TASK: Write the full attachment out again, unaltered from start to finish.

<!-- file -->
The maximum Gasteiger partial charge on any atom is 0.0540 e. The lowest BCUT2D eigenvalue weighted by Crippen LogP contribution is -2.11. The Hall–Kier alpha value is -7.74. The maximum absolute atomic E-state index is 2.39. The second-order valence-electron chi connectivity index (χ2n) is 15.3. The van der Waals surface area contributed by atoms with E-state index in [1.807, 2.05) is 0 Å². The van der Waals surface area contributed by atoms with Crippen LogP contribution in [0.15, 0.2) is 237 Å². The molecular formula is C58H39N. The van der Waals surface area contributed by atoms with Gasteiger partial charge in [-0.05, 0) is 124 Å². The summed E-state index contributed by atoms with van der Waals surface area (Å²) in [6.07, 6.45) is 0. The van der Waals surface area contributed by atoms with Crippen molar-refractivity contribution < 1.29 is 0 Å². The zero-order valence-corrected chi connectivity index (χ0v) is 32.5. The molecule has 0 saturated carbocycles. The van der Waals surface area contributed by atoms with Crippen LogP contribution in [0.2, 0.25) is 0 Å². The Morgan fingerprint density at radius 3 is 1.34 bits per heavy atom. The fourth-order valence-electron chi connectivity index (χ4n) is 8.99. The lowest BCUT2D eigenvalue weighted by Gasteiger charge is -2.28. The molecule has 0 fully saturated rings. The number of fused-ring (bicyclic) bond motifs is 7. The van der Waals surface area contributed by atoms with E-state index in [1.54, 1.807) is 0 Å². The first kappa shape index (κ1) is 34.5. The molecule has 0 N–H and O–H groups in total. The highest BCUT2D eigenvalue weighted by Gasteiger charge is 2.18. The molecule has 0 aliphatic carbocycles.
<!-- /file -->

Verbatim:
The maximum Gasteiger partial charge on any atom is 0.0540 e. The lowest BCUT2D eigenvalue weighted by Crippen LogP contribution is -2.11. The Hall–Kier alpha value is -7.74. The maximum absolute atomic E-state index is 2.39. The second-order valence-electron chi connectivity index (χ2n) is 15.3. The van der Waals surface area contributed by atoms with E-state index in [1.807, 2.05) is 0 Å². The van der Waals surface area contributed by atoms with Crippen LogP contribution in [0.15, 0.2) is 237 Å². The molecular formula is C58H39N. The van der Waals surface area contributed by atoms with Gasteiger partial charge in [-0.05, 0) is 124 Å². The summed E-state index contributed by atoms with van der Waals surface area (Å²) in [6.07, 6.45) is 0. The van der Waals surface area contributed by atoms with Crippen molar-refractivity contribution < 1.29 is 0 Å². The zero-order valence-corrected chi connectivity index (χ0v) is 32.5. The molecule has 0 saturated carbocycles. The van der Waals surface area contributed by atoms with Crippen LogP contribution in [0.2, 0.25) is 0 Å². The Morgan fingerprint density at radius 3 is 1.34 bits per heavy atom. The fourth-order valence-electron chi connectivity index (χ4n) is 8.99. The lowest BCUT2D eigenvalue weighted by Gasteiger charge is -2.28. The molecule has 0 fully saturated rings. The number of fused-ring (bicyclic) bond motifs is 7. The van der Waals surface area contributed by atoms with E-state index in [1.54, 1.807) is 0 Å². The first kappa shape index (κ1) is 34.5. The molecule has 0 N–H and O–H groups in total. The highest BCUT2D eigenvalue weighted by Gasteiger charge is 2.18. The molecule has 0 aliphatic carbocycles.